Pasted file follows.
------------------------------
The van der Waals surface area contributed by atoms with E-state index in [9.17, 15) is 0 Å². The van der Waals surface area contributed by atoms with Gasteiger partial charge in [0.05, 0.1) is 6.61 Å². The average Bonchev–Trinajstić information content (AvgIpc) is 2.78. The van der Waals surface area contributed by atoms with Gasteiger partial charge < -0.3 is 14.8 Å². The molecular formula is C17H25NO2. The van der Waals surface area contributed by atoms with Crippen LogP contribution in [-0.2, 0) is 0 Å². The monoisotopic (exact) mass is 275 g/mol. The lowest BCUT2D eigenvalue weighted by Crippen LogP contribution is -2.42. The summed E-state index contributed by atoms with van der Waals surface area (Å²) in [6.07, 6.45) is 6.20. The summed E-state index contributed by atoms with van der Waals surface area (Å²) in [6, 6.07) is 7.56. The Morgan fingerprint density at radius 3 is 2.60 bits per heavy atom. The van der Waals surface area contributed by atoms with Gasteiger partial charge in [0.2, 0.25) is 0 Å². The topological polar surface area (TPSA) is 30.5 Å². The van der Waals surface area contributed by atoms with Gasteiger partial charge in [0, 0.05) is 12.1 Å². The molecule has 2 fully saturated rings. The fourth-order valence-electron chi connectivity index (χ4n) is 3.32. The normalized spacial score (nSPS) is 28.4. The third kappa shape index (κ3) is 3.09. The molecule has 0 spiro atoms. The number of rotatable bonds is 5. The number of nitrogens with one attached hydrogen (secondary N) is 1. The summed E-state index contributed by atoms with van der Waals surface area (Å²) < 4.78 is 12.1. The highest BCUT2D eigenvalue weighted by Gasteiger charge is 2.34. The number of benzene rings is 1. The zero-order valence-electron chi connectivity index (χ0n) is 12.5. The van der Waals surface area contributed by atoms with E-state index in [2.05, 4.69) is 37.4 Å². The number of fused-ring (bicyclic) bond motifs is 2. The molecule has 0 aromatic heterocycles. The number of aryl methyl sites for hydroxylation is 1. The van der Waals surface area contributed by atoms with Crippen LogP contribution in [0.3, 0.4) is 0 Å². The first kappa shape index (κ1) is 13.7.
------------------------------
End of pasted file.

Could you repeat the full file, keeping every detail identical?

The van der Waals surface area contributed by atoms with E-state index in [9.17, 15) is 0 Å². The van der Waals surface area contributed by atoms with Gasteiger partial charge in [0.05, 0.1) is 6.61 Å². The average Bonchev–Trinajstić information content (AvgIpc) is 2.78. The van der Waals surface area contributed by atoms with Gasteiger partial charge < -0.3 is 14.8 Å². The molecular formula is C17H25NO2. The van der Waals surface area contributed by atoms with Crippen LogP contribution in [-0.2, 0) is 0 Å². The monoisotopic (exact) mass is 275 g/mol. The lowest BCUT2D eigenvalue weighted by Crippen LogP contribution is -2.42. The summed E-state index contributed by atoms with van der Waals surface area (Å²) in [6.07, 6.45) is 6.20. The summed E-state index contributed by atoms with van der Waals surface area (Å²) in [6, 6.07) is 7.56. The Morgan fingerprint density at radius 3 is 2.60 bits per heavy atom. The van der Waals surface area contributed by atoms with Gasteiger partial charge in [0.2, 0.25) is 0 Å². The topological polar surface area (TPSA) is 30.5 Å². The van der Waals surface area contributed by atoms with Gasteiger partial charge in [0, 0.05) is 12.1 Å². The molecule has 2 fully saturated rings. The fourth-order valence-electron chi connectivity index (χ4n) is 3.32. The normalized spacial score (nSPS) is 28.4. The third kappa shape index (κ3) is 3.09. The molecule has 0 spiro atoms. The number of rotatable bonds is 5. The number of nitrogens with one attached hydrogen (secondary N) is 1. The summed E-state index contributed by atoms with van der Waals surface area (Å²) < 4.78 is 12.1. The highest BCUT2D eigenvalue weighted by Gasteiger charge is 2.34. The number of benzene rings is 1. The zero-order valence-electron chi connectivity index (χ0n) is 12.5. The van der Waals surface area contributed by atoms with E-state index in [2.05, 4.69) is 37.4 Å². The number of fused-ring (bicyclic) bond motifs is 2. The molecule has 0 aromatic heterocycles. The number of aryl methyl sites for hydroxylation is 1. The van der Waals surface area contributed by atoms with Crippen LogP contribution in [0.3, 0.4) is 0 Å². The first kappa shape index (κ1) is 13.7.